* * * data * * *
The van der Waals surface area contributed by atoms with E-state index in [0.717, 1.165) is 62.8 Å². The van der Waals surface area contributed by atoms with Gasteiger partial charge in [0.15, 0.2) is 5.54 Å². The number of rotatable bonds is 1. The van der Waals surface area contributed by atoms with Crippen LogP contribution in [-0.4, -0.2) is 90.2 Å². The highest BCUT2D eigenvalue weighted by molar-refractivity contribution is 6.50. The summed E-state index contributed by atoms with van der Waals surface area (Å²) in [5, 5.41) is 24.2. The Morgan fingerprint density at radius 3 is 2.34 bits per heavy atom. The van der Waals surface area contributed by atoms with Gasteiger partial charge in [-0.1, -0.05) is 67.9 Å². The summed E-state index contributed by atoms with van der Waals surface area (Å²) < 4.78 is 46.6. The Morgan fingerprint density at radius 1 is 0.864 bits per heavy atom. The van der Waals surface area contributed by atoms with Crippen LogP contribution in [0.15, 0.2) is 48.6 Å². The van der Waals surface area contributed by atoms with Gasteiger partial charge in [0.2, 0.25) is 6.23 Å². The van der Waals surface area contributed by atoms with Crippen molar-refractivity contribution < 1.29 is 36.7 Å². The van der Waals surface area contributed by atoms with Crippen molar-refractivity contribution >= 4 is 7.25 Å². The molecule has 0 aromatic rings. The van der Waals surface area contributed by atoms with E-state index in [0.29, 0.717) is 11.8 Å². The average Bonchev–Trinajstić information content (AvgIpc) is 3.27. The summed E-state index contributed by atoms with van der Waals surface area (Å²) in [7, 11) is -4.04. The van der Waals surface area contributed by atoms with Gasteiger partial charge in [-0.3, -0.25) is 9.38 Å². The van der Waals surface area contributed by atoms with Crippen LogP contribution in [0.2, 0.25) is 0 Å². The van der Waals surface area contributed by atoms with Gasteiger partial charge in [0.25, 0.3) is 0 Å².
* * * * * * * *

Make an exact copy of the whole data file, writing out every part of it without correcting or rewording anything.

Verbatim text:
The van der Waals surface area contributed by atoms with E-state index in [0.717, 1.165) is 62.8 Å². The van der Waals surface area contributed by atoms with Gasteiger partial charge in [0.15, 0.2) is 5.54 Å². The number of rotatable bonds is 1. The van der Waals surface area contributed by atoms with Crippen LogP contribution in [-0.4, -0.2) is 90.2 Å². The highest BCUT2D eigenvalue weighted by molar-refractivity contribution is 6.50. The summed E-state index contributed by atoms with van der Waals surface area (Å²) in [5, 5.41) is 24.2. The Morgan fingerprint density at radius 3 is 2.34 bits per heavy atom. The van der Waals surface area contributed by atoms with Gasteiger partial charge in [-0.1, -0.05) is 67.9 Å². The summed E-state index contributed by atoms with van der Waals surface area (Å²) < 4.78 is 46.6. The Morgan fingerprint density at radius 1 is 0.864 bits per heavy atom. The van der Waals surface area contributed by atoms with Crippen LogP contribution in [0.15, 0.2) is 48.6 Å². The van der Waals surface area contributed by atoms with Gasteiger partial charge in [0.2, 0.25) is 6.23 Å². The van der Waals surface area contributed by atoms with Crippen molar-refractivity contribution < 1.29 is 36.7 Å². The van der Waals surface area contributed by atoms with Crippen molar-refractivity contribution >= 4 is 7.25 Å². The molecule has 0 aromatic rings. The van der Waals surface area contributed by atoms with E-state index in [0.29, 0.717) is 11.8 Å². The average Bonchev–Trinajstić information content (AvgIpc) is 3.27. The summed E-state index contributed by atoms with van der Waals surface area (Å²) in [7, 11) is -4.04. The van der Waals surface area contributed by atoms with Gasteiger partial charge in [-0.3, -0.25) is 9.38 Å². The van der Waals surface area contributed by atoms with Crippen LogP contribution in [0.2, 0.25) is 0 Å². The van der Waals surface area contributed by atoms with Gasteiger partial charge in [0.25, 0.3) is 0 Å².